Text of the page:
Definitely Doug 1/19/24: A Deep Dive into Data

by Doug Rice

Hotels, and indeed most of the travel and tourism industry, operate in an ever-changing and complex environment. While most other businesses deal primarily with local clients, hotels’ customers come from many different, usually distant markets, each of which can have its own economic factors, preference trends, and even distribution infrastructure. Travel is the one industry where severe weather on one side of the country can have an immediate and big impact on business thousands of miles away.

This week I will explore the many types of external data that hotels use. By external, I mean data that is not produced from their own systems, but rather that is acquired from third-party sources. These data sources can shed light on external factors that can affect a hotel’s performance. Some of the sources mentioned below may be ingested (or ingestible) into your business intelligence (BI) or revenue management (RM) system. Indeed, several providers of BI and RM systems offer one or more of these data sources as an optional or included add-on to their own products.

My objective is to provide a general-management level overview of all the different types of third-party data that might be useful to your hotel(s). You are probably already using some of them, and others may not be very useful because of the location or characteristics of your hotel(s). But there are probably a few that are both new to you and potentially useful. These data sources are not hard to find if you are looking, but are you? Are there new ones might want to consider? I will try to outline how hotels are using each type of data to help you assess this. I will also identify some of the key vendors offering each type.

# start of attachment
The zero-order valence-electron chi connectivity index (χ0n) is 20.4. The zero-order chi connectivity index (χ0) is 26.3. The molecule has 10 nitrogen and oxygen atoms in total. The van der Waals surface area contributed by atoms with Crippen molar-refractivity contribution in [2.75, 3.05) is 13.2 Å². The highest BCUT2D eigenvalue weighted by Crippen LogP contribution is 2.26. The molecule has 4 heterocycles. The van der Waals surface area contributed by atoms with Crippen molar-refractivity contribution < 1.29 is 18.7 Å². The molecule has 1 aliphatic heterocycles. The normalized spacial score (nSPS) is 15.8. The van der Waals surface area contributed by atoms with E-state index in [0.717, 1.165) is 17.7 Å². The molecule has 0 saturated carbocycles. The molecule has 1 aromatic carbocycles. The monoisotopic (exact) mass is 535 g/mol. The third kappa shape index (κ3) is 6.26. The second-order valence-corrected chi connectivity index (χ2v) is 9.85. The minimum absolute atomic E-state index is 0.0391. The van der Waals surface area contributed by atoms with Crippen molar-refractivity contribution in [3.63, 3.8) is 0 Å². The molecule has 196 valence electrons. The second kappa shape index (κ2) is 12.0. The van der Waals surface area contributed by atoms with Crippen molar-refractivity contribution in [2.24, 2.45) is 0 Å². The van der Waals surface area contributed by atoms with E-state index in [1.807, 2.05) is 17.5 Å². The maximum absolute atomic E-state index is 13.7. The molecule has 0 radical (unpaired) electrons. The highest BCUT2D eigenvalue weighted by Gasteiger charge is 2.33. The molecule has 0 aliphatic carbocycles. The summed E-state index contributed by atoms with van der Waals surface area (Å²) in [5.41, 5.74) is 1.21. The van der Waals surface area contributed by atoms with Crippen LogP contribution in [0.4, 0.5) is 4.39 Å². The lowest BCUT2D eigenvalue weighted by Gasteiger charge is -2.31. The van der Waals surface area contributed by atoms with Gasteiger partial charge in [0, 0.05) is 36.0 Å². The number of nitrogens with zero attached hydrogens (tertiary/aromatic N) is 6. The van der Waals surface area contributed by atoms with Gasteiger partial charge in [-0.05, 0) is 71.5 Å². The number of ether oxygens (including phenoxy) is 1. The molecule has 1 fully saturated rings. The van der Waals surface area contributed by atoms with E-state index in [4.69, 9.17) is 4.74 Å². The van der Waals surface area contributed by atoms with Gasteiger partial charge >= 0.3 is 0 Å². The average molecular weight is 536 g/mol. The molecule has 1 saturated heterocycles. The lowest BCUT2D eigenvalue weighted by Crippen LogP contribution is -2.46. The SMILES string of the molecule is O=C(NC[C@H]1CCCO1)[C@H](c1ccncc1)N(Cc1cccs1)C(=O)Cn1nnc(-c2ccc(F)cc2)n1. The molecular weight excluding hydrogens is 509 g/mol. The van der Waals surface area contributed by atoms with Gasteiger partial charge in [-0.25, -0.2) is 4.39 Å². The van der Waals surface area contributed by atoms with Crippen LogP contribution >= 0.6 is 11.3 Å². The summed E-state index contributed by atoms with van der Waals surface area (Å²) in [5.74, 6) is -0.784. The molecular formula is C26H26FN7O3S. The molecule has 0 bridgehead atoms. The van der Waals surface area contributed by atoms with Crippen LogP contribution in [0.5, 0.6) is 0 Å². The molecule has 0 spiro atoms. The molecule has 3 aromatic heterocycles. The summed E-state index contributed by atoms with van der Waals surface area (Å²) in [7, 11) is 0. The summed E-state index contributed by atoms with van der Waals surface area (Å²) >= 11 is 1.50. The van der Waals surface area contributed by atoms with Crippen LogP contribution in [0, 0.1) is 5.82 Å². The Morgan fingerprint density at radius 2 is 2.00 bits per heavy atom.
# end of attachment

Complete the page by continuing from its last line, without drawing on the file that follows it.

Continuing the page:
Because of the large number of third-party data providers, it was impractical for me to interview them all. Most of what is presented here was gathered from website research and in some cases from prior knowledge. Website claims can of course be vague and sometimes misleading, and your specific needs will be unique. So please view my list as a starting point for vendor identification, not a guarantee that any given company will meet your requirements, nor that I have necessarily listed every company offering a particular type of data. Where possible, I have provided deep links to pages that describe the product in question in more detail.

While I believe that every company mentioned below produces data itself, they (and others I have not listed) may also remarket data obtained from partners. These data partnerships can often be opaque or even confidential. If a company not listed here offers a particular type of data, it is worth asking about the data provenance (or you can sometimes test it by comparing details to other sources). In many cases the data may be available at lower cost if you get it from the original producer rather than through a partner. However, integration with systems you already have may make the data more usable, so if your BI or RM or property management system provider can get you the same data, it may be worth doing it that way even if the cost is a bit higher.

This article may be useful to hotels, but also to some vendors who sell to hotels; they may want to explore whether some of these data sources could be incorporated into existing products to improve their value to your hotel customers.  

Basic Competitive Performance

Perhaps the best-known third-party source for competitive performance data, and one of the first data products to be sold to hotels, is STR’s STARreport, which compares a hotel’s recent historical occupancy, average daily rate (ADR), and Revenue per Available Room (RevPAR) to those of its defined competitive set (often called a compset). Because this data ties precisely to the hotel’s actual occupancy, ADR, and RevPAR, many hotel groups use it to measure the performance of general managers and other key executives.

While useful, historical data is not as actionable as forward-looking data; by the time you receive it, it is too late to do anything to improve those numbers. You can only adjust strategies going forward.